Portable Eye Profiler can function as 
Corneal Topographer

Portable Eye Profiler can function as 
Fundus Camera

Portable Eye Profiler can function as 
Slit Lamp

Portable Eye Profiler can function as 
Visual Perimetry Screener

The Experience

The ZEISS Vision hackathon was held at Bangaluru in January 2018.  Around 40 teams participated and our Team comprised of 3 students sharing 5 degrees among them which proved a major advantage in solving the problem statement provided for the hackathon. I teamed up with Vibhi Agarwal (Electronics and Communication Engineering and Mathematics major) and Saurabh Khandelwal (Computer Science Engineering major) and we came up with the idea after having a tour of the facility. 

Team Card \m/
Team Card \m/
PEP Setup
PEP Setup


The idea was to make a modular screening solution which can be made using simple parts but can deliver an effective screening or as close as one can get to screening eye diseases. The 4 major things required in diagnosing any eye disease is a camera(sensor), light source, stabilizer, and lens. Now, all 4 can be solved using a combination of a VR headset (stabilizing and lens) and a smartphone(camera and light source). Keeping these two things in mind had the setup such that the smartphone was supposed to go in the VR headset in a flipped position. This makes the camera and the flash in the direction of the person's eye who is wearing the headset.

Now we just had to make small modular attachments depending on the kind of test we wanted to do. During the 24 hours hackathon, we made 1 such arrangement.

The Build

The final demonstration of the device included a demo of corneal topographer using placedo rings. This was done since there was only a limited amount of time that could be dedicated to building. The rings were made out of paper and for uniform illumination an LED was placed in the eye cup of the VR headset. This setup can later be converted into a snap on. A photo can be clicked and the sofware cleans up all the noise revealing the shape of only the rings onto the eyes. This ring pattern can be later used to reveal an approximate map of the cornea helping in capturing diseases like Keratoconus. 

MATLAB app made for selecting images captured from the device and processing them
Post processed image on MATLAB. Basic IP functions implemented.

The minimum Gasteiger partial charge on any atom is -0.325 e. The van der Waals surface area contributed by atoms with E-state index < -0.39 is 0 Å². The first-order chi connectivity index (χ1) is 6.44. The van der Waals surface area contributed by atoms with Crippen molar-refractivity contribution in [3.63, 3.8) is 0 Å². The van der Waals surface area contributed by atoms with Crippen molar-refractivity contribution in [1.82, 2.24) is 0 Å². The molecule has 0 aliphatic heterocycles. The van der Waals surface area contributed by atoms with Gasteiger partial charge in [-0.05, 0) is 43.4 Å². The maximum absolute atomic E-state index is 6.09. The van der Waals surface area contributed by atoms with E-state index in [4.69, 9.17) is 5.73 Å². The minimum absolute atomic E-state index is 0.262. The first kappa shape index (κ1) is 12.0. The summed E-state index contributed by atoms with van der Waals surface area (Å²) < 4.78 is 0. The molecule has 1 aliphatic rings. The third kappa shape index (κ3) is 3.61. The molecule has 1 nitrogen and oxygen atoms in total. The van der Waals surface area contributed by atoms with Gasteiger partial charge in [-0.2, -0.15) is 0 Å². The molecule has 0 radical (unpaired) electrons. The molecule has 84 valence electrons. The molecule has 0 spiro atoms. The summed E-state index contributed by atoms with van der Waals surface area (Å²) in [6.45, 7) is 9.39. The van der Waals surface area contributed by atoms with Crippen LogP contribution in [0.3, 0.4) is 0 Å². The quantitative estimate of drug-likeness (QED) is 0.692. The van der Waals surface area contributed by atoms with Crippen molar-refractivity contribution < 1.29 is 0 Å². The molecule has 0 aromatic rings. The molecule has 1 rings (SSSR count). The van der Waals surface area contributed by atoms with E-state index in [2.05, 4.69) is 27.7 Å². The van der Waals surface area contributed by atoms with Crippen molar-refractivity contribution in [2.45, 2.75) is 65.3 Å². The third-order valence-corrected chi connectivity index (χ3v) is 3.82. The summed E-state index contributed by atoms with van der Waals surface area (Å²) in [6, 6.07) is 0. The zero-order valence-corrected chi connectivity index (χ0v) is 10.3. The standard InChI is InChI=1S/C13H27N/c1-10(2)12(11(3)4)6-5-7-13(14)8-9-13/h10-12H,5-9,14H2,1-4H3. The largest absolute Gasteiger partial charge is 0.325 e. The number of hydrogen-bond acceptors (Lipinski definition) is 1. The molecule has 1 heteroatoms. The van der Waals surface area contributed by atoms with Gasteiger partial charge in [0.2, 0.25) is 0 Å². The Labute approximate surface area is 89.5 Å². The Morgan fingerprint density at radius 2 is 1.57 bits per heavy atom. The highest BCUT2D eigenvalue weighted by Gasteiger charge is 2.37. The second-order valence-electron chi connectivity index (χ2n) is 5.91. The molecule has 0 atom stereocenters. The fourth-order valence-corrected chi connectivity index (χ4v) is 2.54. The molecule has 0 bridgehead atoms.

Processing Images

The processed images turned out to be like this. We wrote a quick app to do some post-processing but there was a lot of fine tuning yet to be done to properly map the anterior layer of the cornea. This includes getting a finer printout of the placedo rings, a more coherent light source and a better algorithm for cleaning the images/obtaining the map.


We were the runner-up at the hackathon by a small margin winning INR 50K in cash.

This essential design project should be taken up later on since there are real possibilities associated with approaching the eye screening problem in this way. With VR box costing as low as 6-7 dollars and a smartphone in everyone's pocket, this could be a simple way of reaching rural areas in developing worlds. 

Saurabh wearing the hacked up version of the device
Team 33 Members
From Right: Ayush, Vibhu and Saurabh.
Team 33 Members From Right: Ayush, Vibhu and Saurabh.

Future Prospects

Such a simple device combined with a large number of datasets for different diseases can be used for automated diagnosis. Moreover, the low cost of such a screening device would mean that the data can be generated easily since the adaption will be higher.
simple attachments like a highly refractive lens placed correctly could be used for fundus imaging. Tweaking the light source as a slit and projecting it using converging lens could make it useful as a slit lamp. Although these are just ideas, still there is no reason why such a setup should not work.